How to Sleep Like A Boss with Christine Hansen

You’re awake again. You don’t have to look at the clock to know it’s the middle of the night. It’s way too early to get up and you haven’t gotten enough sleep to conquer the next day. And that’s where it starts. You know you need more shuteye, so you turn around, keep your eyes closed, and hope sleep will come.

Nothing.

You turn around again, fluff up your pillow, take a deep breath and start imagining the next day. You know you’ll have bags under you eyes and that coffee isn’t going to cut it. You probably have an important meeting that you can’t afford to mess up. The pressure to get back to sleep continues to rise.

We’ve all been there. I count myself lucky to only have a night like this once every few months. But every time I catch myself wondering, how can it be so hard to sleep? It’s the most normal thing in the world and yet it seems like you cannot force it or control it when things go bad. Or can you?

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That’s what I was wondering when I reached out to Christine Hansen, who left a career in education back in 2015  and is now a sleep coach. She coaches successful and career driven women (and inspiring men) on how to get a solid nights’ sleep so they wake up refreshed, with more energy, and ready to tackle their legacy and personal life. Her approach involves no pharmaceuticals and addresses the whole picture – not just one piece of the puzzle – so of course I wanted to learn from her!

According to Christine, sleep is as unique as a fingerprint. Unless your sleep issue is medical (like having a sleep apnea), no two humans have the same reasons for sleeping poorly. Even though it can be our environment that’s working against us, so often it’s actually our minds that won’t let us drift back to sleep. I asked Christine to share her best strategies for calming our own minds so we can conquer those 3am mornings once and for all.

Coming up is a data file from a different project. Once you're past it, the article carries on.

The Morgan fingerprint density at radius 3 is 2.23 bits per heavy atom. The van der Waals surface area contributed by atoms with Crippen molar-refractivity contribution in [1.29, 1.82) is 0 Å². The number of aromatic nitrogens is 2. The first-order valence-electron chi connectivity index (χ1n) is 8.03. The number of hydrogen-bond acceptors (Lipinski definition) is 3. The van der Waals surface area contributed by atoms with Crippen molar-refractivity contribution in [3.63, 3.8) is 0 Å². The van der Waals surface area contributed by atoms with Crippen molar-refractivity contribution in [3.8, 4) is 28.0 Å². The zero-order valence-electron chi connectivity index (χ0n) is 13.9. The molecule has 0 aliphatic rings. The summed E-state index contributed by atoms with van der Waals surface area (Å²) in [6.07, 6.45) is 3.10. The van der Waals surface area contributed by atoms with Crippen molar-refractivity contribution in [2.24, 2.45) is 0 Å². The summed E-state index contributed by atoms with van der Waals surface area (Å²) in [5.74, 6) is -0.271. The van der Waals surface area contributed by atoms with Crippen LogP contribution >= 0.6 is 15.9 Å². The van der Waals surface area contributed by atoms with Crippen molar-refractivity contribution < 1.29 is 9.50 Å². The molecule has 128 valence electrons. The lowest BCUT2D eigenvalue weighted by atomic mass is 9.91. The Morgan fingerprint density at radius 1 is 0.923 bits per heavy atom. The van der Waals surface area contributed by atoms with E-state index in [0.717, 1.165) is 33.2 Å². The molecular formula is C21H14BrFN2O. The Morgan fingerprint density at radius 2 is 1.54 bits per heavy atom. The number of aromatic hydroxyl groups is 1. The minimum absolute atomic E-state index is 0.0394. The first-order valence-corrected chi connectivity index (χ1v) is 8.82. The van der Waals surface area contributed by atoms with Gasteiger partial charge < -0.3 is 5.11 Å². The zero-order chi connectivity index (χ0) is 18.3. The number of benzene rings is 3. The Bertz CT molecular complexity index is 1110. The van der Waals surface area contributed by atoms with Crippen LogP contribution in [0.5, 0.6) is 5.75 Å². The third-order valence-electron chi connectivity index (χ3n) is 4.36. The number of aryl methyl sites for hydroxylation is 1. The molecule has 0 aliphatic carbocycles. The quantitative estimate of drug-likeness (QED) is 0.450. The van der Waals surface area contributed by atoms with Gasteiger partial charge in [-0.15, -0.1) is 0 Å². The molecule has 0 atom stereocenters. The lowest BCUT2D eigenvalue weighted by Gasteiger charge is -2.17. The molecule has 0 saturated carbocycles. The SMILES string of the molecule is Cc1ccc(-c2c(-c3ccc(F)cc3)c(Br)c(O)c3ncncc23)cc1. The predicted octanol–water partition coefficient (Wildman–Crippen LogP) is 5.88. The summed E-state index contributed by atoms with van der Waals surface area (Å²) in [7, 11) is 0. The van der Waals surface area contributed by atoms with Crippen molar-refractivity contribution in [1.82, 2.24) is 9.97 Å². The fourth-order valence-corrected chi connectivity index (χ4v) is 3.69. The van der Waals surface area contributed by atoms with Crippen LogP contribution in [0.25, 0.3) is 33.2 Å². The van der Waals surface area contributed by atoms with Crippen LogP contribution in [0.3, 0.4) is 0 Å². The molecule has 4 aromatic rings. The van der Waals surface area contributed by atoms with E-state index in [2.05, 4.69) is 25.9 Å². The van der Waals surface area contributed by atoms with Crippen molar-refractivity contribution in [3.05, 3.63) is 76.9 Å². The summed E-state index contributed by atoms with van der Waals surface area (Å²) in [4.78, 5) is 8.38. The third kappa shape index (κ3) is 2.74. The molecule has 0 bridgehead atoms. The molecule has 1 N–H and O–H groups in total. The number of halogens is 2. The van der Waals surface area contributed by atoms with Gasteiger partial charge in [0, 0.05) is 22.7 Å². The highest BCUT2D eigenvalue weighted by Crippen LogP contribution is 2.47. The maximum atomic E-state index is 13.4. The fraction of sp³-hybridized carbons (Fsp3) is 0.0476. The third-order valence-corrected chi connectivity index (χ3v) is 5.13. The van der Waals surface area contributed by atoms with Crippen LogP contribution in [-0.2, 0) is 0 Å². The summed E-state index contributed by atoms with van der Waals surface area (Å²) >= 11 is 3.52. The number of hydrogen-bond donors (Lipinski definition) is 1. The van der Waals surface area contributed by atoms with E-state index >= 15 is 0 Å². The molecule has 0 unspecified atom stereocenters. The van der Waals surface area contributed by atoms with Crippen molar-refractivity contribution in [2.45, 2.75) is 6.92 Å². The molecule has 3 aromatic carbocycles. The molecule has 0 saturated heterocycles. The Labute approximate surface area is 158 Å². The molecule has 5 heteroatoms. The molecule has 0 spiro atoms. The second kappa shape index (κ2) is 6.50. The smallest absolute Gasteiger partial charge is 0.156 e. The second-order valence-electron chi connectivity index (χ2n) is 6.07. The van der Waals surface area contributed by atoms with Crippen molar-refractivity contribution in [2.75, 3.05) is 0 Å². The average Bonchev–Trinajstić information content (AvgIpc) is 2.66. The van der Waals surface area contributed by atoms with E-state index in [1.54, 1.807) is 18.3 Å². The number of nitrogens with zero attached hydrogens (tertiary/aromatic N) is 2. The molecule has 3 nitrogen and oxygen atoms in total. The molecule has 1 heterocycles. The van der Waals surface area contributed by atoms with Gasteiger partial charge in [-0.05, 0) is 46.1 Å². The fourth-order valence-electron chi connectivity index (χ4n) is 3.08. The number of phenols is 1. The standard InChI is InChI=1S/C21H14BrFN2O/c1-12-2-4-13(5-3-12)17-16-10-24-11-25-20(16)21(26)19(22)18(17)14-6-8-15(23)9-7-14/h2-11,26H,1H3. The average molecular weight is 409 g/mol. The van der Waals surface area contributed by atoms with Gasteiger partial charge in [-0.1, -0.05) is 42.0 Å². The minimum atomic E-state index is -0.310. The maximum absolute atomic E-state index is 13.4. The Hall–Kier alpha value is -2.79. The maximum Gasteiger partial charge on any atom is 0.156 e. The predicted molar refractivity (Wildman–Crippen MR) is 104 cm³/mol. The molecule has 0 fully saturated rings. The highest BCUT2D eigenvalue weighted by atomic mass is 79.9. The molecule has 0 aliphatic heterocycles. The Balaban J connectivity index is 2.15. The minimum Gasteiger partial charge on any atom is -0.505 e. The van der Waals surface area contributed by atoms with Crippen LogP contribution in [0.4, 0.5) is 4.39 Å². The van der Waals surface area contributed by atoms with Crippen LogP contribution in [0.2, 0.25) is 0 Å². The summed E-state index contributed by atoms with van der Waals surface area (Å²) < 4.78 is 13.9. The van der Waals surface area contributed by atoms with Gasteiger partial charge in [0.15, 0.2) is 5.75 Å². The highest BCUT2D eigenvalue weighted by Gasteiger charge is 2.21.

Be sure to download the PDF version of this post so you can reference these tips whenever you need to:

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Without further delay, here are Christine’s words of wisdom!

1) Spread out your thoughts.

As entrepreneurs, we are so busy that we don’t leave any space for our thoughts during the day. Our profession means so much to us, which is a good thing. But it also allows us to completely neglect the things we worry about. Unfinished business, especially personal stuff, is pushed aside to focus on work. So allow yourself to worry at least once during the day.

Take your calendar and schedule in at least one ten-minute meeting with yourself each day. During that meeting, you are absolutely not available for anyone. You can go outside for a walk or go to your favorite coffee shop (but avoid stimulating drinks after lunch). If you are hardcore don’t take your cell phone with you!